More details have emerged about Swindon Powertrain’s ready-to-go compact ‘crate’ EV powertrain, which is on schedule for a June launch. The unit is billed as a ‘high power density’ (HPD) powertrain, so named because the firm claims the highest power-to-volume ratio on the market.
Electric drive units could potentially become a big thing in EVs, providing a cost-effective, off-the-shelf solution for smaller manufacturers and niche markets, from quad bikes through to sports cars, mid-sized cars and light commercial vehicles such as vans. The HPD weighs only 70kg in total and the target was that it should fit in the engine bay of an original (classic) Mini, but it could be used on the front or rear axle of a vehicle, or both to provide four-wheel drive.
The powertrain consists of a DC permanent-magnet brushless electric motor supplied by iNetic. The DC motor produces a peak of 107bhp (what a driver would demand in flat-out acceleration), with a continuous rating (distance cruising) of 54bhp. Both the motor and the inverter are available on the market and have been chosen because they are extremely small and light.
The motor revs to around 15,000rpm, driving through a single-speed drop-down gearset to the final drive. The integral inverter providing the current control to and from the motor during power and regeneration cycles is mounted directly on top of the package. Because of that, the length of heavy and expensive high-voltage copper cabling is reduced to a mere 500mm.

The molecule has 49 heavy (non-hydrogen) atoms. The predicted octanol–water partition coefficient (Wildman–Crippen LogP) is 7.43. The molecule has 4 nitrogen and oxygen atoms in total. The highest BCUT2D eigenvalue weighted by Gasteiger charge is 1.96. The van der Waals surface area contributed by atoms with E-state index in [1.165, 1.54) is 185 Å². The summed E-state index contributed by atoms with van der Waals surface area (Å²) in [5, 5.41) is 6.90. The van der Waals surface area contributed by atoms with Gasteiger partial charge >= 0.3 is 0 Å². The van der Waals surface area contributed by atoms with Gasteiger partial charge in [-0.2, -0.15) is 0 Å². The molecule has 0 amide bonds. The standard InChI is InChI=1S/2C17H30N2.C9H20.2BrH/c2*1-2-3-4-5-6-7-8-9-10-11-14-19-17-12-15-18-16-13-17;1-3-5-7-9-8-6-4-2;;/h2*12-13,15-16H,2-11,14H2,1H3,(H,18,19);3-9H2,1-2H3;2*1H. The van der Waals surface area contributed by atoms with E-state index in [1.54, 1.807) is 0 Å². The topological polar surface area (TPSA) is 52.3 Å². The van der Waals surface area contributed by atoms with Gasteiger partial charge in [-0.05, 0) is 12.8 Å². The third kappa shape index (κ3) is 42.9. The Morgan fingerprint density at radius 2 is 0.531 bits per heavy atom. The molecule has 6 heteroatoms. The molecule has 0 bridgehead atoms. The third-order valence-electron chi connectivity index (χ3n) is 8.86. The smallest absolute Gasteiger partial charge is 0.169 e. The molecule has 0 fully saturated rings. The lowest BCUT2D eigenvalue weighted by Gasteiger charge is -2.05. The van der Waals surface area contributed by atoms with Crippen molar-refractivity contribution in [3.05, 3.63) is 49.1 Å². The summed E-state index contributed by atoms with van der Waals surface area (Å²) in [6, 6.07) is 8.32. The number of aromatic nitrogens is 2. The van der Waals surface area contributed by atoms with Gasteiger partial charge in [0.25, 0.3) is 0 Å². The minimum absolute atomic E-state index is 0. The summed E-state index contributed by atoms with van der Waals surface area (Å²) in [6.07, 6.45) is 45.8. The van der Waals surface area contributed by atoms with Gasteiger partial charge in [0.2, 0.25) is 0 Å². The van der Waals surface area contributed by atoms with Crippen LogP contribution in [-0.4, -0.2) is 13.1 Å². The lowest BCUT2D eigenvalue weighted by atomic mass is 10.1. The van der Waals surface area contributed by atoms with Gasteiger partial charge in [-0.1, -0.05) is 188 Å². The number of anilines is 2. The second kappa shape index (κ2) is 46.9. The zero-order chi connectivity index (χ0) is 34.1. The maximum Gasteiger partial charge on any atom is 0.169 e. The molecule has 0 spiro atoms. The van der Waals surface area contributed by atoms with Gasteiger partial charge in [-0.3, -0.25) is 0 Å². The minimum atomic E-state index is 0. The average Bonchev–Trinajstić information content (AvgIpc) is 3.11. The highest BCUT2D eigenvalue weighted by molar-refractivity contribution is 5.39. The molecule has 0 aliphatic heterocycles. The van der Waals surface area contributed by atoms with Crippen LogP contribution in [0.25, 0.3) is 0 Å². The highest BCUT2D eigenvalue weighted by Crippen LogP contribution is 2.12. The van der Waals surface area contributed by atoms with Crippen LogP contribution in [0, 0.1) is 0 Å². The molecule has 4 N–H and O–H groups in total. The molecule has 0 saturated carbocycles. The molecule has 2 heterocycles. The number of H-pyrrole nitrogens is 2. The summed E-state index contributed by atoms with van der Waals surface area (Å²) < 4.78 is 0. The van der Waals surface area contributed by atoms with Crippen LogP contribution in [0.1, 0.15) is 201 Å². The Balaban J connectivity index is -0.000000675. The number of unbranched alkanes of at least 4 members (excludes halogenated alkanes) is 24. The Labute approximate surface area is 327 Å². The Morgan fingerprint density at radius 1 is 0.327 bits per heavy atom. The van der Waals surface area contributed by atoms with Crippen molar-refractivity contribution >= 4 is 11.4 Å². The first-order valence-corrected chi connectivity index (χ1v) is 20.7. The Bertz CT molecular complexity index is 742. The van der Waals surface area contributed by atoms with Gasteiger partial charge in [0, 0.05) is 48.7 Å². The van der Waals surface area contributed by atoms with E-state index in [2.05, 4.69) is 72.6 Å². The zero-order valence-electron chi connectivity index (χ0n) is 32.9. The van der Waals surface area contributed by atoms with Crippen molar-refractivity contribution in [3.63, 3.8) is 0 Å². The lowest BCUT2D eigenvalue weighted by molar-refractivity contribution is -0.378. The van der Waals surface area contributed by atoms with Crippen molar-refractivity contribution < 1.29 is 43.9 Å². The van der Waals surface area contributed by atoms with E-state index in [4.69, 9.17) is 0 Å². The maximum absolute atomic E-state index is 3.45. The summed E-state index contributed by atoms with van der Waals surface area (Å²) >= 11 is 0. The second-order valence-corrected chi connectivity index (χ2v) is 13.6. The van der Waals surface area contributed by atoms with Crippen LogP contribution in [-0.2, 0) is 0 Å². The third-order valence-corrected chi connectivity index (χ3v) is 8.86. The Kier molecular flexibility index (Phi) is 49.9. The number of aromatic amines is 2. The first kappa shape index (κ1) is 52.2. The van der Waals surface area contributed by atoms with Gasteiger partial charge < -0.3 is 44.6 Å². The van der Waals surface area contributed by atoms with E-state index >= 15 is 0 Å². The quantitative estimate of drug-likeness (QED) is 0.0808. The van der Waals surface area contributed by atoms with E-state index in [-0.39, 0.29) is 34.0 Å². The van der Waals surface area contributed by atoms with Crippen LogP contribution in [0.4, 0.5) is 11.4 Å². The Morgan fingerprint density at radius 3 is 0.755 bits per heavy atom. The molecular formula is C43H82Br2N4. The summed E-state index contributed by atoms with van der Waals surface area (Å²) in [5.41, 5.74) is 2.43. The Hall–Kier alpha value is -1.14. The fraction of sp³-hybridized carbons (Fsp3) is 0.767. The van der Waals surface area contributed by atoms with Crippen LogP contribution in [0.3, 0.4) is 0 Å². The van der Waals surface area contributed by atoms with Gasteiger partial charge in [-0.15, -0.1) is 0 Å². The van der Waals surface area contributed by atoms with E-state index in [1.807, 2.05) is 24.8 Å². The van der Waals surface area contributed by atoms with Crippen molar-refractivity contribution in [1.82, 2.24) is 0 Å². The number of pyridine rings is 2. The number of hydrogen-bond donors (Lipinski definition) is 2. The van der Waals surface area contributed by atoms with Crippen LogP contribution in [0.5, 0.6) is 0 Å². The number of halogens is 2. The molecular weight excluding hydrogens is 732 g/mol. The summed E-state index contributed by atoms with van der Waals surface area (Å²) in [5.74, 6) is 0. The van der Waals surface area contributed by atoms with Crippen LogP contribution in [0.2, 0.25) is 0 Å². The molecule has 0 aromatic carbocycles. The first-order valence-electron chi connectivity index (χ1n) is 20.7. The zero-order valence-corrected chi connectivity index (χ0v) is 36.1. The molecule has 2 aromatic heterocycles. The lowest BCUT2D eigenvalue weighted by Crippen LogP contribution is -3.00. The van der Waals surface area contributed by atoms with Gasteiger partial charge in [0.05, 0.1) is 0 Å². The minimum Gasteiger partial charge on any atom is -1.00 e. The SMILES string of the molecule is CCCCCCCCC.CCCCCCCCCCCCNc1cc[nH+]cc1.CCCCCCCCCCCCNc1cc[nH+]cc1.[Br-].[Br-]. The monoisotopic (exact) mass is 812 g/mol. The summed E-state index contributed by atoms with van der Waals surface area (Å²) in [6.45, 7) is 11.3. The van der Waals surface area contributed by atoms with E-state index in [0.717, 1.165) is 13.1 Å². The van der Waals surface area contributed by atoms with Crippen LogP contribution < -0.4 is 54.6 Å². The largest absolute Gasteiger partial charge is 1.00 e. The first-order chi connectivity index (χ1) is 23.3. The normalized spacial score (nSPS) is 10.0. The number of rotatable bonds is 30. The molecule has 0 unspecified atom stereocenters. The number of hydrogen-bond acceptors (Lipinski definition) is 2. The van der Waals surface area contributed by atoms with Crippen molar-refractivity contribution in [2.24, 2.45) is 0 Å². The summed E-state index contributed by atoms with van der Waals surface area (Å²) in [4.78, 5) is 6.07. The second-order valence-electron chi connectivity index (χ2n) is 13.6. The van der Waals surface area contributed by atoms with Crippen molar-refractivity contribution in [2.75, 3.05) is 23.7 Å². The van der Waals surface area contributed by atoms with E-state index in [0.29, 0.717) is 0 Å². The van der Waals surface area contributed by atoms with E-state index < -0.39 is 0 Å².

Continued development includes refining and calibrating the system. Although electric drivelines are, by their nature, much smoother than combustion engine types, they still require noise, vibration and harshness (NVH) tuning to avoid a shortfall in refinement, which ironically can be emphasised by the fact that EV drives are so quiet. Refining a combustion engine is a much bigger challenge because every time combustion happens, vibration is caused by the piston being accelerated down the cylinder at a huge rate of knots. Careful calibration, torsional vibration crankshaft dampers, balancer shafts and dual-mass flywheels are all designed to smooth out vibration caused by the natural imbalance of reciprocating engines.
Since electric motors rotate rather than reciprocate, they don’t suffer from the same problem. But to a much lesser extent, they do suffer from ‘torque ripple’ caused by the permanent magnets on the rotor naturally wanting to align with each segment of the stator windings. It’s a little like a rotating light switch that clicks to each position. No mechanical fix is needed, torque ripple is taken out in the motor controller software and it’s something all EVs need.
Swindon Powertrain has high hopes for its HPD and, since it was announced in October 2019, the company has taken more than 300 enquiries and been contacted by three OEMs. The initial capacity will cope with building up to 500 units a year but that could be doubled if demand is high.
Cleaner petrol emissions
Next-generation direct-injection petrol engines are seen as playing a major part in the run-up to an EV universe, but a downside is that they can suffer from particulate emissions. The Particle Reduced, Efficient Gasoline Engines (PaREGEn) project, coordinated by Ricardo and running since early 2019, is aimed at reducing CO2 in these engines by 15 percent while controlling particle emissions as small as 10nm (10 billionths of a metre – 10 times smaller than a virus) in diameter.